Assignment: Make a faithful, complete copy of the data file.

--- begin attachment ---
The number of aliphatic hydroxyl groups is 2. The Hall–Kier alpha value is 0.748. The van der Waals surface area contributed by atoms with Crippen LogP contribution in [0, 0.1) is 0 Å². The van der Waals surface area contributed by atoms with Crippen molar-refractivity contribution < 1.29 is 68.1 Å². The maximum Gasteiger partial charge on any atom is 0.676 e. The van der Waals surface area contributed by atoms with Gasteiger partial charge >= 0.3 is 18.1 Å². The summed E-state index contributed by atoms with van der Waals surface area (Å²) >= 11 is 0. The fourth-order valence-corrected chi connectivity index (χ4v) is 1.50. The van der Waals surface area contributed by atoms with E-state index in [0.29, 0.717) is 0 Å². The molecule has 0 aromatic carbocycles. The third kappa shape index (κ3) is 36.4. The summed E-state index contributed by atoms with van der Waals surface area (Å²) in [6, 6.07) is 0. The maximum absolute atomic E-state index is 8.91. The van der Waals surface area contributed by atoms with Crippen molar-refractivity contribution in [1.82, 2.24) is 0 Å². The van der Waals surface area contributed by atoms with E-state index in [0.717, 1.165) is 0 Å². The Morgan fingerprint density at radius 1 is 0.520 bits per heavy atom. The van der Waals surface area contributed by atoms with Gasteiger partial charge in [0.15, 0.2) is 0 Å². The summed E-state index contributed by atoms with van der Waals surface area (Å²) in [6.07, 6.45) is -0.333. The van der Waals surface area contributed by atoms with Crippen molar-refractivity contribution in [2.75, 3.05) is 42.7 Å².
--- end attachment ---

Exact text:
The number of aliphatic hydroxyl groups is 2. The Hall–Kier alpha value is 0.748. The van der Waals surface area contributed by atoms with Crippen LogP contribution in [0, 0.1) is 0 Å². The van der Waals surface area contributed by atoms with Crippen molar-refractivity contribution < 1.29 is 68.1 Å². The maximum Gasteiger partial charge on any atom is 0.676 e. The van der Waals surface area contributed by atoms with Gasteiger partial charge >= 0.3 is 18.1 Å². The summed E-state index contributed by atoms with van der Waals surface area (Å²) >= 11 is 0. The fourth-order valence-corrected chi connectivity index (χ4v) is 1.50. The van der Waals surface area contributed by atoms with E-state index in [0.29, 0.717) is 0 Å². The molecule has 0 aromatic carbocycles. The third kappa shape index (κ3) is 36.4. The summed E-state index contributed by atoms with van der Waals surface area (Å²) in [6, 6.07) is 0. The maximum absolute atomic E-state index is 8.91. The van der Waals surface area contributed by atoms with Crippen molar-refractivity contribution in [1.82, 2.24) is 0 Å². The van der Waals surface area contributed by atoms with E-state index in [0.717, 1.165) is 0 Å². The Morgan fingerprint density at radius 1 is 0.520 bits per heavy atom. The van der Waals surface area contributed by atoms with Gasteiger partial charge in [0.15, 0.2) is 0 Å². The summed E-state index contributed by atoms with van der Waals surface area (Å²) in [6.07, 6.45) is -0.333. The van der Waals surface area contributed by atoms with Crippen molar-refractivity contribution in [2.75, 3.05) is 42.7 Å².